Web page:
Breaking News: Orlando Cabrera Acquired by Twins

Dan WadeSenior Analyst IJuly 31, 2009

BOSTON - JULY 30:  Shortstop Orlando Cabrera #18 of the Oakland A's tags out Jacoby Ellsbury #46 of the Boston Red Sox  attempting to steal second base in the fifth inning on July 30, 2009 at Fenway Park in Boston, Massachusetts.  (Photo by Elsa/Getty Images)

For the first time since the Bobby Kielty-Shannon Stewart swap in 2003, the Twins have made a deadline deal in order to improve the team for this year.

They added Orlando Cabrera in exchange for Low-A shortstop Tyler Ladendorf. Ladendorf was the highest-ranked SS in the system, but that speaks to the shallowness of the system as it stands right now rather than to an extreme amount of skill on Ladendorf's part.

My thoughts on O-Cab remain much the same, but you have to give Bill Smith some credit here; Billy Beane wanted Danny Valencia (the third-ranked prospect in the Twins system), and Smith held fast.

Ladendorf was tearing up the Appalachian League this season, hitting .410/.500/.721 in 17 games, but in 15 games after getting promoted to Low-A Beloit, he hit just .233/.292/.267.

He's definitely not a .400 hitter, but he's also probably better than a .233 hitter. Posting his Maximum Likelihood Estimation (MLE) would not be beneficial, since he's played all of 15 games at the lowest possible level.

According to Kevin Goldstein, Baseball Prospectus' prospect guru, Ladendorf has plus speed and decent power but probably not enough range to stay at SS.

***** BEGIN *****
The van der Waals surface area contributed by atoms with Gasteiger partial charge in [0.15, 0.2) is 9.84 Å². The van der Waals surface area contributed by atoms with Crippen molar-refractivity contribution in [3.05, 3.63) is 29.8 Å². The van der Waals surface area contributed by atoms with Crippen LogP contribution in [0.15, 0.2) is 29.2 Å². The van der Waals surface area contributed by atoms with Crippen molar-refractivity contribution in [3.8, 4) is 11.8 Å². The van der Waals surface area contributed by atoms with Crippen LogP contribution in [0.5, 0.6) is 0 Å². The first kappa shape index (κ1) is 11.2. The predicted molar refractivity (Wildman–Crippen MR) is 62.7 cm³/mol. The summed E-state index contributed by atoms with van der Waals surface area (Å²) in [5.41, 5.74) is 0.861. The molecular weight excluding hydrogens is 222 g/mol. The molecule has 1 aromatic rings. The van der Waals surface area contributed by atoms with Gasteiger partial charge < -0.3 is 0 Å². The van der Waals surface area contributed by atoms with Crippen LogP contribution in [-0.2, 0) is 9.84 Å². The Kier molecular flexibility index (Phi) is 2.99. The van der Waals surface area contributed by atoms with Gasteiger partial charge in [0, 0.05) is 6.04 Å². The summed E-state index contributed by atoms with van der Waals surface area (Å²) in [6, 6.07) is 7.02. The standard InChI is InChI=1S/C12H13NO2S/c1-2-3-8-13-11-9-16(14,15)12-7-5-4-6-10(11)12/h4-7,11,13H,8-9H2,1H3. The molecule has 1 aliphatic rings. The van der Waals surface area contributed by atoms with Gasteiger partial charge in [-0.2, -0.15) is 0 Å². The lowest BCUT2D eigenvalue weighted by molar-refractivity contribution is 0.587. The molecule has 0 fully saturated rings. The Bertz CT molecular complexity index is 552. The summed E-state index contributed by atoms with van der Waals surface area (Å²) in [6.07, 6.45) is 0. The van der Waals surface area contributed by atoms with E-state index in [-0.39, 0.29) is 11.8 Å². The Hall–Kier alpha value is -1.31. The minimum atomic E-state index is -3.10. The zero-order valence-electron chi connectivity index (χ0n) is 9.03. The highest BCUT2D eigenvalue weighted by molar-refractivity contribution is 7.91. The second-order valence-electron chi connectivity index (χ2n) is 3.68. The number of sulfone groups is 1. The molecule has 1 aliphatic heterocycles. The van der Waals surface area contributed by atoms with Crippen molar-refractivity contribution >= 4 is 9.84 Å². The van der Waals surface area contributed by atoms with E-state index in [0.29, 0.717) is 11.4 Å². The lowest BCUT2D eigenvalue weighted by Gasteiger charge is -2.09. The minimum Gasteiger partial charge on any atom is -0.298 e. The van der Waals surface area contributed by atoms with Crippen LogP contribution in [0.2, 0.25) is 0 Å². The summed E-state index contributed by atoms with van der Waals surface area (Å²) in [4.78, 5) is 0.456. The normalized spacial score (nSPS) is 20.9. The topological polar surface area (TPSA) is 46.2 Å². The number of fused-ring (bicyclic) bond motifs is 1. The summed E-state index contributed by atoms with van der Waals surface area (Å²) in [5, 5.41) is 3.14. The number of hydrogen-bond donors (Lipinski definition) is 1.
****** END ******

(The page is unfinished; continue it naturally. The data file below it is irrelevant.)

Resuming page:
The Twins believe that, in Justin Morneau and Valencia, they have their corner infielders of the future, meaning unless Ladendorf started out-hitting either of them, he was going to be a trade piece someday anyway.

Ultimately, I like this deal for the Twins and the A's, which makes it a rare deal indeed.

The Twins received their bat for right now, one of the hottest hitters in the AL and a player who knows how to play defense, even if his range has diminished over of the years. To get him, they gave up a player whose future in the organization was limited, and that's not a terribly high price.

The A's acquire a player with some decent upside for a player who had no future in their organization beyond this season, and given that they've now dealt both Matt Holliday and Cabrera, it's safe to say that they've bailed on this season.

What remains to be seen is if Cabrera reverts to his early season form (.228/.322/.289 in May) or continues his post-May performance (.373/.400/.500).

If it's the former, the Twins will be better off playing Brendan Harris and allowing Cabrera to ride the bench.

If he can stay hot, he may well bring enough to the table to push the Twins into a serious playoff chase.

At worst, this move brings bench depth to the Twins, and that's something they sorely need.

The last thing that has to be mentioned in this deal is that it was made in no small part due to the pressures put on the front office by Joe Mauer (and others, but, seriously, they're focused on keeping Mauer happy).

Whether Cabrera pushes the Twins into the playoffs or not, the Twins will see the benefit of showing Mauer that they are serious about winning.

If trading Ladendorf was the price for being able to sign Mauer this offseason or next, that's a swallowable pill for the organization.